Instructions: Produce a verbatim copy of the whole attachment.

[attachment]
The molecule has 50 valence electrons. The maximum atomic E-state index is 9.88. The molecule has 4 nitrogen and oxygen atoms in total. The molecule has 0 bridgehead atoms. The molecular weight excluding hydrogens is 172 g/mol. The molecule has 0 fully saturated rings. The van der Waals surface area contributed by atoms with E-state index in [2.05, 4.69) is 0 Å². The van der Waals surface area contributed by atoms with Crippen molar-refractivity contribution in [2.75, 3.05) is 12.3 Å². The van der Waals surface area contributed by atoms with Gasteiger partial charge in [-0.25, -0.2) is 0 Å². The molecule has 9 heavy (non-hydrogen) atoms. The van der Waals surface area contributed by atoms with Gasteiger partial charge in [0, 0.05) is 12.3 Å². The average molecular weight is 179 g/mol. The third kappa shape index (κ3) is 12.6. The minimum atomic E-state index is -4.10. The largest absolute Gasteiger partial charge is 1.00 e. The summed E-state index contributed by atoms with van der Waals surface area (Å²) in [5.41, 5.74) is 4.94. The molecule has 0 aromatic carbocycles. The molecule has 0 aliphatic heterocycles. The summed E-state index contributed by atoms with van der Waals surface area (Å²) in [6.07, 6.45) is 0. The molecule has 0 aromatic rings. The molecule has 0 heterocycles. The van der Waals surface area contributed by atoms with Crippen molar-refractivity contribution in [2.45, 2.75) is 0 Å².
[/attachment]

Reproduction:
The molecule has 50 valence electrons. The maximum atomic E-state index is 9.88. The molecule has 4 nitrogen and oxygen atoms in total. The molecule has 0 bridgehead atoms. The molecular weight excluding hydrogens is 172 g/mol. The molecule has 0 fully saturated rings. The van der Waals surface area contributed by atoms with E-state index in [2.05, 4.69) is 0 Å². The van der Waals surface area contributed by atoms with Crippen molar-refractivity contribution in [2.75, 3.05) is 12.3 Å². The van der Waals surface area contributed by atoms with Gasteiger partial charge in [-0.25, -0.2) is 0 Å². The molecule has 9 heavy (non-hydrogen) atoms. The van der Waals surface area contributed by atoms with Gasteiger partial charge in [0, 0.05) is 12.3 Å². The average molecular weight is 179 g/mol. The third kappa shape index (κ3) is 12.6. The minimum atomic E-state index is -4.10. The largest absolute Gasteiger partial charge is 1.00 e. The summed E-state index contributed by atoms with van der Waals surface area (Å²) in [5.41, 5.74) is 4.94. The molecule has 0 aromatic carbocycles. The molecule has 0 aliphatic heterocycles. The summed E-state index contributed by atoms with van der Waals surface area (Å²) in [6.07, 6.45) is 0. The molecule has 0 aromatic rings. The molecule has 0 heterocycles. The van der Waals surface area contributed by atoms with Crippen molar-refractivity contribution in [2.45, 2.75) is 0 Å².